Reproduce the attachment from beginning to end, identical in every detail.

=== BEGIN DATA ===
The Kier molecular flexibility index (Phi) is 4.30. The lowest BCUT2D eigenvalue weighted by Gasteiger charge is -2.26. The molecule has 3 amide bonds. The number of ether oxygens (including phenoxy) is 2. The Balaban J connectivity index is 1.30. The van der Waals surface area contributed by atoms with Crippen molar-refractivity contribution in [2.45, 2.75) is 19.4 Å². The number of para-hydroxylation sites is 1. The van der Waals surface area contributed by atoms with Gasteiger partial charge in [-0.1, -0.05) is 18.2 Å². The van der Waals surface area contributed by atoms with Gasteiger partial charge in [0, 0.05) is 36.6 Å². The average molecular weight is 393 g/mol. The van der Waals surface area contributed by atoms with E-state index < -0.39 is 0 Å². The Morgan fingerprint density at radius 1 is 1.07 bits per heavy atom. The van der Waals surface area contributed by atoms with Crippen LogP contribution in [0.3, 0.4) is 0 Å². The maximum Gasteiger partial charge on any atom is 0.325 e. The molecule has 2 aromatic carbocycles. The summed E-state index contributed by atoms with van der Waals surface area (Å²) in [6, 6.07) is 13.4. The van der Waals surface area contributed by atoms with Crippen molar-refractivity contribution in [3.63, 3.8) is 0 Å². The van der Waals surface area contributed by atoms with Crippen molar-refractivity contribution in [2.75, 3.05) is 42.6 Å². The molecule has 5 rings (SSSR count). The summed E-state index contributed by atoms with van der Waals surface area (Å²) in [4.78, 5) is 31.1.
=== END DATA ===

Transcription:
The Kier molecular flexibility index (Phi) is 4.30. The lowest BCUT2D eigenvalue weighted by Gasteiger charge is -2.26. The molecule has 3 amide bonds. The number of ether oxygens (including phenoxy) is 2. The Balaban J connectivity index is 1.30. The van der Waals surface area contributed by atoms with Crippen molar-refractivity contribution in [2.45, 2.75) is 19.4 Å². The number of para-hydroxylation sites is 1. The van der Waals surface area contributed by atoms with Gasteiger partial charge in [-0.1, -0.05) is 18.2 Å². The van der Waals surface area contributed by atoms with Gasteiger partial charge in [0, 0.05) is 36.6 Å². The average molecular weight is 393 g/mol. The van der Waals surface area contributed by atoms with E-state index < -0.39 is 0 Å². The Morgan fingerprint density at radius 1 is 1.07 bits per heavy atom. The van der Waals surface area contributed by atoms with Crippen LogP contribution in [0.3, 0.4) is 0 Å². The maximum Gasteiger partial charge on any atom is 0.325 e. The molecule has 2 aromatic carbocycles. The summed E-state index contributed by atoms with van der Waals surface area (Å²) in [6, 6.07) is 13.4. The van der Waals surface area contributed by atoms with Crippen molar-refractivity contribution in [3.63, 3.8) is 0 Å². The van der Waals surface area contributed by atoms with Crippen molar-refractivity contribution in [2.75, 3.05) is 42.6 Å². The molecule has 5 rings (SSSR count). The summed E-state index contributed by atoms with van der Waals surface area (Å²) in [4.78, 5) is 31.1.